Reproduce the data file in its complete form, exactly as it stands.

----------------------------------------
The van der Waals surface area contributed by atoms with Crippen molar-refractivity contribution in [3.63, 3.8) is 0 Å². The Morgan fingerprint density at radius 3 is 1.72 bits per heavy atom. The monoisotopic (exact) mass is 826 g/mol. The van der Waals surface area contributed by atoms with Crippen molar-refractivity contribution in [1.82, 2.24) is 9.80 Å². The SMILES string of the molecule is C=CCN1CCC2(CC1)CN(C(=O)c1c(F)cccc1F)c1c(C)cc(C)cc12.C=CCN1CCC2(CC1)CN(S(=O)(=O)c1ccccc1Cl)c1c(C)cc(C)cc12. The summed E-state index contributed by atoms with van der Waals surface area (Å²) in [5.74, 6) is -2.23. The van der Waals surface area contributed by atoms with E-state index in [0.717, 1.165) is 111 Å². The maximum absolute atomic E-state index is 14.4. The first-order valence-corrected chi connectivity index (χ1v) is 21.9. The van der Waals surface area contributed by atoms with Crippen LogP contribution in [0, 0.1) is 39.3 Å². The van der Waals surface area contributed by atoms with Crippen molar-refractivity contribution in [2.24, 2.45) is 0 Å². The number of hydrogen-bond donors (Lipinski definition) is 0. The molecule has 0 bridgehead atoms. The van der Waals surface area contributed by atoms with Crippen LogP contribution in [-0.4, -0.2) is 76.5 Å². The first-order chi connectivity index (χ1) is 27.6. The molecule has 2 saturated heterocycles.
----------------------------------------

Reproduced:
The van der Waals surface area contributed by atoms with Crippen molar-refractivity contribution in [3.63, 3.8) is 0 Å². The Morgan fingerprint density at radius 3 is 1.72 bits per heavy atom. The monoisotopic (exact) mass is 826 g/mol. The van der Waals surface area contributed by atoms with Crippen molar-refractivity contribution in [1.82, 2.24) is 9.80 Å². The SMILES string of the molecule is C=CCN1CCC2(CC1)CN(C(=O)c1c(F)cccc1F)c1c(C)cc(C)cc12.C=CCN1CCC2(CC1)CN(S(=O)(=O)c1ccccc1Cl)c1c(C)cc(C)cc12. The summed E-state index contributed by atoms with van der Waals surface area (Å²) in [5.74, 6) is -2.23. The van der Waals surface area contributed by atoms with E-state index in [0.717, 1.165) is 111 Å². The maximum absolute atomic E-state index is 14.4. The first-order valence-corrected chi connectivity index (χ1v) is 21.9. The van der Waals surface area contributed by atoms with Crippen LogP contribution in [0, 0.1) is 39.3 Å². The van der Waals surface area contributed by atoms with Crippen molar-refractivity contribution in [2.24, 2.45) is 0 Å². The number of hydrogen-bond donors (Lipinski definition) is 0. The molecule has 0 bridgehead atoms. The van der Waals surface area contributed by atoms with Crippen LogP contribution in [-0.4, -0.2) is 76.5 Å². The first-order chi connectivity index (χ1) is 27.6. The molecule has 2 saturated heterocycles.